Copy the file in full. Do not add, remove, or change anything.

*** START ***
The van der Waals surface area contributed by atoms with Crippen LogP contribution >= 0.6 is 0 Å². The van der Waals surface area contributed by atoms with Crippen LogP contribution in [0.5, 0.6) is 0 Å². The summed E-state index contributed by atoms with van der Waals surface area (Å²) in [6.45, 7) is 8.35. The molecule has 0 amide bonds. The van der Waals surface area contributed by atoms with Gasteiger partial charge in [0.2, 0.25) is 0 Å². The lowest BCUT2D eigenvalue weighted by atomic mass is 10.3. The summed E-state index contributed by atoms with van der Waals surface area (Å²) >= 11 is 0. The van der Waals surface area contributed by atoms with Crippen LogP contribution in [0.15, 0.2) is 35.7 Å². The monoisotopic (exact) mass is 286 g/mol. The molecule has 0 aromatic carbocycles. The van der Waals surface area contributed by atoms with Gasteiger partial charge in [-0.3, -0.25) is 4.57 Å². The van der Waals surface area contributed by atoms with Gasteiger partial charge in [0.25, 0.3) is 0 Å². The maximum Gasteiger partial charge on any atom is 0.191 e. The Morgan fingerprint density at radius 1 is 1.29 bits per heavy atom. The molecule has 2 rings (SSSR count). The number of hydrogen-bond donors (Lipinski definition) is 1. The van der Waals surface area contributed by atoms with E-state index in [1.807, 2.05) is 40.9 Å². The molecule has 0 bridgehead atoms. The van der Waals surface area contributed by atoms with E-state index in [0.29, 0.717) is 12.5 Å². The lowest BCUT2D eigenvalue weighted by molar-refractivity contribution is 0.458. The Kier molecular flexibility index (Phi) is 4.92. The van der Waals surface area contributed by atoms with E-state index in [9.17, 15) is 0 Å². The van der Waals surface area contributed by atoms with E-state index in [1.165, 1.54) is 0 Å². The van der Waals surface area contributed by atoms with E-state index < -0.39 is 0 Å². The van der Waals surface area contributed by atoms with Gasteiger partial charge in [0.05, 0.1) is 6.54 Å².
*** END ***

The van der Waals surface area contributed by atoms with Crippen LogP contribution >= 0.6 is 0 Å². The van der Waals surface area contributed by atoms with Crippen LogP contribution in [0.5, 0.6) is 0 Å². The summed E-state index contributed by atoms with van der Waals surface area (Å²) in [6.45, 7) is 8.35. The molecule has 0 amide bonds. The van der Waals surface area contributed by atoms with Gasteiger partial charge in [0.2, 0.25) is 0 Å². The lowest BCUT2D eigenvalue weighted by atomic mass is 10.3. The summed E-state index contributed by atoms with van der Waals surface area (Å²) >= 11 is 0. The van der Waals surface area contributed by atoms with Crippen LogP contribution in [0.15, 0.2) is 35.7 Å². The monoisotopic (exact) mass is 286 g/mol. The molecule has 0 aromatic carbocycles. The van der Waals surface area contributed by atoms with Gasteiger partial charge in [-0.3, -0.25) is 4.57 Å². The van der Waals surface area contributed by atoms with Gasteiger partial charge in [0.25, 0.3) is 0 Å². The maximum Gasteiger partial charge on any atom is 0.191 e. The Morgan fingerprint density at radius 1 is 1.29 bits per heavy atom. The molecule has 2 rings (SSSR count). The number of hydrogen-bond donors (Lipinski definition) is 1. The van der Waals surface area contributed by atoms with E-state index in [1.807, 2.05) is 40.9 Å². The molecule has 0 bridgehead atoms. The van der Waals surface area contributed by atoms with E-state index in [0.29, 0.717) is 12.5 Å². The lowest BCUT2D eigenvalue weighted by molar-refractivity contribution is 0.458. The Kier molecular flexibility index (Phi) is 4.92. The van der Waals surface area contributed by atoms with E-state index in [9.17, 15) is 0 Å². The van der Waals surface area contributed by atoms with E-state index in [1.165, 1.54) is 0 Å². The van der Waals surface area contributed by atoms with E-state index < -0.39 is 0 Å². The van der Waals surface area contributed by atoms with Gasteiger partial charge in [0.05, 0.1) is 6.54 Å².